Pluto flyby prompts surge of traffic to NASA site

Pluto flyby prompts surge of traffic to NASA site

Traffic to NASA's website boomed Tuesday morning as the agency's New Horizons spacecraft made its closest approach to Pluto.

As of Tuesday morning, NASA had eight of the top 10 most viewed government web pages. During the 7 a.m. hour when the spacecraft made its closest approach to Pluto, more than 900,000 people were on a government website.

After the approach at 7:49 a.m. and into the 8 a.m. hour, that number dropped back down to a little over 100,000.


The numbers come from which was started back in March to aggregate statistics on government Web traffic using a unified Google Analytics account.

Government weather forecasts, the Internal Revenue Service and the National Library of Medicine website have been the most visited over the last month. But NASA has also received more than 10 million visits during that time.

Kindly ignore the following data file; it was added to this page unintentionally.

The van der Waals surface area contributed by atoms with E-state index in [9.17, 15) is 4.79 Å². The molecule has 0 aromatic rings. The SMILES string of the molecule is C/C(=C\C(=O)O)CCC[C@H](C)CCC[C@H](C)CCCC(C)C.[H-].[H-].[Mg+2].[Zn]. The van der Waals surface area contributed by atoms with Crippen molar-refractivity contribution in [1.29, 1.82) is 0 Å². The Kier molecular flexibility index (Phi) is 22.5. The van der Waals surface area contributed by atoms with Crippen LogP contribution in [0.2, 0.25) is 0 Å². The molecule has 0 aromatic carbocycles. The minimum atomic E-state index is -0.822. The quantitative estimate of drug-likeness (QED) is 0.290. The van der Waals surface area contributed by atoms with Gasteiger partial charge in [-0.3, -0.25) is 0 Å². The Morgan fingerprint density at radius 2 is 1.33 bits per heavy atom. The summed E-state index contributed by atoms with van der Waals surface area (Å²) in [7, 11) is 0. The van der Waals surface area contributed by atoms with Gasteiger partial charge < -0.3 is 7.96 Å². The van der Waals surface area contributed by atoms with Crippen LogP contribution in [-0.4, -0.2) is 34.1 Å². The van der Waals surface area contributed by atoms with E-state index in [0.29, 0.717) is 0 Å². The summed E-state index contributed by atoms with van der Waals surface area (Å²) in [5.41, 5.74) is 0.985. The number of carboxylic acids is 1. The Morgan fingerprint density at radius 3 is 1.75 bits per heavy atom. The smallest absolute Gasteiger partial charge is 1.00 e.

The New Horizons spacecraft, which launched in 2006, has been sending back the crispest photos of Pluto as it made its closest approach Tuesday morning. Some of the photos have helped scientists determine a more precise measurement of Pluto, which they said is slightly larger than prior estimates.

The spacecraft is in data gathering mode. Once it reestablishes contact with Earth Tuesday night, NASA said it will take 16 months to transmit its 10 years worth of data.